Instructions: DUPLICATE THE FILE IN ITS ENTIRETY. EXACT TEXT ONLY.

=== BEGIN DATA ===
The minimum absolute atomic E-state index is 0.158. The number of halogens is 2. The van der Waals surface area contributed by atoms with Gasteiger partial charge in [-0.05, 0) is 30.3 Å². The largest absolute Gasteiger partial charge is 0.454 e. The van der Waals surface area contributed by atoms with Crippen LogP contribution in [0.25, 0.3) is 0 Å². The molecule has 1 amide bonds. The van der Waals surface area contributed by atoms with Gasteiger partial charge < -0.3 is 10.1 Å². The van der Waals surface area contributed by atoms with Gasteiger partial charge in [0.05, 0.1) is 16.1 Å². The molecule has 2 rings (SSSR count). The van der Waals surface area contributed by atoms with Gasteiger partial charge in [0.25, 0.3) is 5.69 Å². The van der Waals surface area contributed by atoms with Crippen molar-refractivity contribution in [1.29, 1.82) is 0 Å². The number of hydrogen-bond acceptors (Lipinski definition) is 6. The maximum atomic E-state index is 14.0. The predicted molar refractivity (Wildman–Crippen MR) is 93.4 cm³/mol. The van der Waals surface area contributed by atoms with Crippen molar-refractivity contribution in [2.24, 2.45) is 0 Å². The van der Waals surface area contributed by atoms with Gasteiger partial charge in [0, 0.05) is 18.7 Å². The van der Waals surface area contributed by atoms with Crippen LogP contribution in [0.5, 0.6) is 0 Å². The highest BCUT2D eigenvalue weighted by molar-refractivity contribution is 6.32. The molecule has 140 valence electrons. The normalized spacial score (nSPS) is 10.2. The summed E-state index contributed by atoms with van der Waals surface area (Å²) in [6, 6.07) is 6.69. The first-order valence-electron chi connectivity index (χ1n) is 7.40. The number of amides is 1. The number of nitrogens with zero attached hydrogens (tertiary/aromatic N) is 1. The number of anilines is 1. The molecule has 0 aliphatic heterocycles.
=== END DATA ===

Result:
The minimum absolute atomic E-state index is 0.158. The number of halogens is 2. The van der Waals surface area contributed by atoms with Gasteiger partial charge in [-0.05, 0) is 30.3 Å². The largest absolute Gasteiger partial charge is 0.454 e. The van der Waals surface area contributed by atoms with Crippen LogP contribution in [0.25, 0.3) is 0 Å². The molecule has 1 amide bonds. The van der Waals surface area contributed by atoms with Gasteiger partial charge < -0.3 is 10.1 Å². The van der Waals surface area contributed by atoms with Gasteiger partial charge in [0.05, 0.1) is 16.1 Å². The molecule has 2 rings (SSSR count). The van der Waals surface area contributed by atoms with Gasteiger partial charge in [0.25, 0.3) is 5.69 Å². The van der Waals surface area contributed by atoms with Crippen molar-refractivity contribution in [1.29, 1.82) is 0 Å². The number of hydrogen-bond acceptors (Lipinski definition) is 6. The maximum atomic E-state index is 14.0. The predicted molar refractivity (Wildman–Crippen MR) is 93.4 cm³/mol. The van der Waals surface area contributed by atoms with Crippen molar-refractivity contribution in [2.24, 2.45) is 0 Å². The van der Waals surface area contributed by atoms with Gasteiger partial charge in [0, 0.05) is 18.7 Å². The van der Waals surface area contributed by atoms with Crippen LogP contribution in [0.5, 0.6) is 0 Å². The highest BCUT2D eigenvalue weighted by molar-refractivity contribution is 6.32. The molecule has 140 valence electrons. The normalized spacial score (nSPS) is 10.2. The summed E-state index contributed by atoms with van der Waals surface area (Å²) in [6, 6.07) is 6.69. The first-order valence-electron chi connectivity index (χ1n) is 7.40. The number of amides is 1. The number of nitrogens with zero attached hydrogens (tertiary/aromatic N) is 1. The number of anilines is 1. The molecule has 0 aliphatic heterocycles.